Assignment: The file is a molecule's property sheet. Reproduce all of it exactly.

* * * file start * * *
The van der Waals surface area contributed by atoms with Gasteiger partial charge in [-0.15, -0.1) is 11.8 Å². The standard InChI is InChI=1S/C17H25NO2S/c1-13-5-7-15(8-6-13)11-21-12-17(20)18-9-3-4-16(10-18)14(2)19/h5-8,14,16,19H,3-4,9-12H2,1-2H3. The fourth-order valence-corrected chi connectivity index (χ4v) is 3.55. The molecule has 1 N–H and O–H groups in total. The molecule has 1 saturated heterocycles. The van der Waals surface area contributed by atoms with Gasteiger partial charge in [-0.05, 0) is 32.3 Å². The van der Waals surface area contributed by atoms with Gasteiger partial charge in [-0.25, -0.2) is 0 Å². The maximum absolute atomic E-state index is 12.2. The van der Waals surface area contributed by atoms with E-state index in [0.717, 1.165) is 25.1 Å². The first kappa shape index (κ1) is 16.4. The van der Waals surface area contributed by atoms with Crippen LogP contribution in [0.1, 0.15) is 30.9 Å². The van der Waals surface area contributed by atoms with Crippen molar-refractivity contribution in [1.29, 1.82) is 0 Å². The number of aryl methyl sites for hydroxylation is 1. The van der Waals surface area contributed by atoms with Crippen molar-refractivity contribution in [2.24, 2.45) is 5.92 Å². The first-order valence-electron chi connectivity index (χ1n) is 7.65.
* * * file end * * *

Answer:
The van der Waals surface area contributed by atoms with Gasteiger partial charge in [-0.15, -0.1) is 11.8 Å². The standard InChI is InChI=1S/C17H25NO2S/c1-13-5-7-15(8-6-13)11-21-12-17(20)18-9-3-4-16(10-18)14(2)19/h5-8,14,16,19H,3-4,9-12H2,1-2H3. The fourth-order valence-corrected chi connectivity index (χ4v) is 3.55. The molecule has 1 N–H and O–H groups in total. The molecule has 1 saturated heterocycles. The van der Waals surface area contributed by atoms with Gasteiger partial charge in [-0.05, 0) is 32.3 Å². The van der Waals surface area contributed by atoms with Gasteiger partial charge in [-0.25, -0.2) is 0 Å². The maximum absolute atomic E-state index is 12.2. The van der Waals surface area contributed by atoms with E-state index in [0.717, 1.165) is 25.1 Å². The first kappa shape index (κ1) is 16.4. The van der Waals surface area contributed by atoms with Crippen LogP contribution in [0.1, 0.15) is 30.9 Å². The van der Waals surface area contributed by atoms with Crippen molar-refractivity contribution in [1.29, 1.82) is 0 Å². The number of aryl methyl sites for hydroxylation is 1. The van der Waals surface area contributed by atoms with Crippen molar-refractivity contribution in [2.24, 2.45) is 5.92 Å². The first-order valence-electron chi connectivity index (χ1n) is 7.65.